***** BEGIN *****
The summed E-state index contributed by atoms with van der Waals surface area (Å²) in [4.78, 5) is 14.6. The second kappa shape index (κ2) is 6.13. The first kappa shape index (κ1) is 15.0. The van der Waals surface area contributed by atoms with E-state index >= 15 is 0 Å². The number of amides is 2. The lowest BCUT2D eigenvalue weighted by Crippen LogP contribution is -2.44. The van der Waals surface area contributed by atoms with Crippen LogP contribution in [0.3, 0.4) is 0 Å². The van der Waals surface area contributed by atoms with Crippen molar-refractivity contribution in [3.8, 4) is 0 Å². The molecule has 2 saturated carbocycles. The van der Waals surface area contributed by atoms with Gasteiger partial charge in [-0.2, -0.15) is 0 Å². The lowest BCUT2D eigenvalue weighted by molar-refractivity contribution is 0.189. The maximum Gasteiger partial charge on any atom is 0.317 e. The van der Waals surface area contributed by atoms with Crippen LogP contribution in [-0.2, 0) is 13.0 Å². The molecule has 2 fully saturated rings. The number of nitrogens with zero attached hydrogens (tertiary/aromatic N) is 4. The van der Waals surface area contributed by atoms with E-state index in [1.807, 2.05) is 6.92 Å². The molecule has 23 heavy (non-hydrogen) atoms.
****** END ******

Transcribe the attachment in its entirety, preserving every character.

The summed E-state index contributed by atoms with van der Waals surface area (Å²) in [4.78, 5) is 14.6. The second kappa shape index (κ2) is 6.13. The first kappa shape index (κ1) is 15.0. The van der Waals surface area contributed by atoms with E-state index >= 15 is 0 Å². The number of amides is 2. The lowest BCUT2D eigenvalue weighted by Crippen LogP contribution is -2.44. The van der Waals surface area contributed by atoms with Crippen LogP contribution in [0.3, 0.4) is 0 Å². The van der Waals surface area contributed by atoms with Crippen molar-refractivity contribution in [3.8, 4) is 0 Å². The molecule has 2 saturated carbocycles. The van der Waals surface area contributed by atoms with Gasteiger partial charge in [-0.2, -0.15) is 0 Å². The lowest BCUT2D eigenvalue weighted by molar-refractivity contribution is 0.189. The maximum Gasteiger partial charge on any atom is 0.317 e. The van der Waals surface area contributed by atoms with Crippen LogP contribution in [-0.2, 0) is 13.0 Å². The molecule has 2 fully saturated rings. The number of nitrogens with zero attached hydrogens (tertiary/aromatic N) is 4. The van der Waals surface area contributed by atoms with E-state index in [1.807, 2.05) is 6.92 Å². The molecule has 23 heavy (non-hydrogen) atoms.